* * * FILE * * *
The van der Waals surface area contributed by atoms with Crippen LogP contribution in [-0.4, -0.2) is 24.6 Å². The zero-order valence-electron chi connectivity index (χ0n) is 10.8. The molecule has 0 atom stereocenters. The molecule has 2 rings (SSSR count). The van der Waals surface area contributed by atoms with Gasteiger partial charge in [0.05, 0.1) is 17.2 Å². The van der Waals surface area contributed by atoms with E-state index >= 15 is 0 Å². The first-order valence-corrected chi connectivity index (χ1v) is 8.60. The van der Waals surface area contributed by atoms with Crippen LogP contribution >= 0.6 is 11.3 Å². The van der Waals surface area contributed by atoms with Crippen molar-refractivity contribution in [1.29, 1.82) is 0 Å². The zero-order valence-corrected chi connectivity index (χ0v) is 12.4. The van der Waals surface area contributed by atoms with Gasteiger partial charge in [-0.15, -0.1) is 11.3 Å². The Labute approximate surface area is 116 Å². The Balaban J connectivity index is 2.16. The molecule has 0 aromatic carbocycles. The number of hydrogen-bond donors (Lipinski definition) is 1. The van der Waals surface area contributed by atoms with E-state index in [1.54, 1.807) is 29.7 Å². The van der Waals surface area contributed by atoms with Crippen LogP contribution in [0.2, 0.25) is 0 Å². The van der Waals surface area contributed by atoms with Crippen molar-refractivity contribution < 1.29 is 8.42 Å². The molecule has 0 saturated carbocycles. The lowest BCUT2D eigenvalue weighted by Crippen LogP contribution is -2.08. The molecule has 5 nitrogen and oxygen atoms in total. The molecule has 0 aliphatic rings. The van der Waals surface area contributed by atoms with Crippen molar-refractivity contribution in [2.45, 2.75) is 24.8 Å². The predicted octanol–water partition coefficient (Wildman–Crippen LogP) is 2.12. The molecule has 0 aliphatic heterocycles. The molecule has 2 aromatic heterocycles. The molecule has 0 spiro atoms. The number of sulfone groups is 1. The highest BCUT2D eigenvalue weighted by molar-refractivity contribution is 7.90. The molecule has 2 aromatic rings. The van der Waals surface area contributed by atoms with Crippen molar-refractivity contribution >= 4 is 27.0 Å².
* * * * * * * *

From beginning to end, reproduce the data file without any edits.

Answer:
The van der Waals surface area contributed by atoms with Crippen LogP contribution in [-0.4, -0.2) is 24.6 Å². The zero-order valence-electron chi connectivity index (χ0n) is 10.8. The molecule has 0 atom stereocenters. The molecule has 2 rings (SSSR count). The van der Waals surface area contributed by atoms with Gasteiger partial charge in [0.05, 0.1) is 17.2 Å². The van der Waals surface area contributed by atoms with E-state index >= 15 is 0 Å². The first-order valence-corrected chi connectivity index (χ1v) is 8.60. The van der Waals surface area contributed by atoms with Crippen LogP contribution >= 0.6 is 11.3 Å². The van der Waals surface area contributed by atoms with Crippen molar-refractivity contribution in [1.29, 1.82) is 0 Å². The zero-order valence-corrected chi connectivity index (χ0v) is 12.4. The van der Waals surface area contributed by atoms with Gasteiger partial charge in [-0.15, -0.1) is 11.3 Å². The Labute approximate surface area is 116 Å². The Balaban J connectivity index is 2.16. The molecule has 0 aromatic carbocycles. The number of hydrogen-bond donors (Lipinski definition) is 1. The van der Waals surface area contributed by atoms with E-state index in [1.54, 1.807) is 29.7 Å². The van der Waals surface area contributed by atoms with Crippen LogP contribution in [0.2, 0.25) is 0 Å². The van der Waals surface area contributed by atoms with Crippen molar-refractivity contribution < 1.29 is 8.42 Å². The molecule has 0 saturated carbocycles. The lowest BCUT2D eigenvalue weighted by Crippen LogP contribution is -2.08. The molecule has 5 nitrogen and oxygen atoms in total. The molecule has 0 aliphatic rings. The van der Waals surface area contributed by atoms with Crippen molar-refractivity contribution in [2.45, 2.75) is 24.8 Å². The predicted octanol–water partition coefficient (Wildman–Crippen LogP) is 2.12. The molecule has 0 aliphatic heterocycles. The molecule has 2 aromatic heterocycles. The molecule has 0 spiro atoms. The number of sulfone groups is 1. The highest BCUT2D eigenvalue weighted by molar-refractivity contribution is 7.90. The molecule has 2 aromatic rings. The van der Waals surface area contributed by atoms with Crippen molar-refractivity contribution >= 4 is 27.0 Å².